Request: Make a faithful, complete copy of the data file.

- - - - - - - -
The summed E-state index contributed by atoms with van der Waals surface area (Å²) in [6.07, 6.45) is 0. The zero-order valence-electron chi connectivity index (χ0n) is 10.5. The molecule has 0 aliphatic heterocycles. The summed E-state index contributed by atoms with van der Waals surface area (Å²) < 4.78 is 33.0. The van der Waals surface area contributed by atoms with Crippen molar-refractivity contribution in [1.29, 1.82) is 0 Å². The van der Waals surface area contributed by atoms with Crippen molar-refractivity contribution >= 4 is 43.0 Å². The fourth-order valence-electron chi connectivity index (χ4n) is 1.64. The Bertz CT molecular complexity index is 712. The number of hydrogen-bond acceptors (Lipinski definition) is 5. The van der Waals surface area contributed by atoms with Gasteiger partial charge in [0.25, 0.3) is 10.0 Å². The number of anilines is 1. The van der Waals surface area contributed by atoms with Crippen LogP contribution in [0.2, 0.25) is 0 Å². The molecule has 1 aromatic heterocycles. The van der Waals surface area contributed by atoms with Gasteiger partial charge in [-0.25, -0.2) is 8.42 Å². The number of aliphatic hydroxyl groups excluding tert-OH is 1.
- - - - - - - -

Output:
The summed E-state index contributed by atoms with van der Waals surface area (Å²) in [6.07, 6.45) is 0. The zero-order valence-electron chi connectivity index (χ0n) is 10.5. The molecule has 0 aliphatic heterocycles. The summed E-state index contributed by atoms with van der Waals surface area (Å²) < 4.78 is 33.0. The van der Waals surface area contributed by atoms with Crippen molar-refractivity contribution in [1.29, 1.82) is 0 Å². The van der Waals surface area contributed by atoms with Crippen molar-refractivity contribution >= 4 is 43.0 Å². The fourth-order valence-electron chi connectivity index (χ4n) is 1.64. The Bertz CT molecular complexity index is 712. The number of hydrogen-bond acceptors (Lipinski definition) is 5. The van der Waals surface area contributed by atoms with Gasteiger partial charge in [0.25, 0.3) is 10.0 Å². The number of anilines is 1. The van der Waals surface area contributed by atoms with Crippen LogP contribution in [0.2, 0.25) is 0 Å². The molecule has 1 aromatic heterocycles. The van der Waals surface area contributed by atoms with Gasteiger partial charge in [-0.25, -0.2) is 8.42 Å². The number of aliphatic hydroxyl groups excluding tert-OH is 1.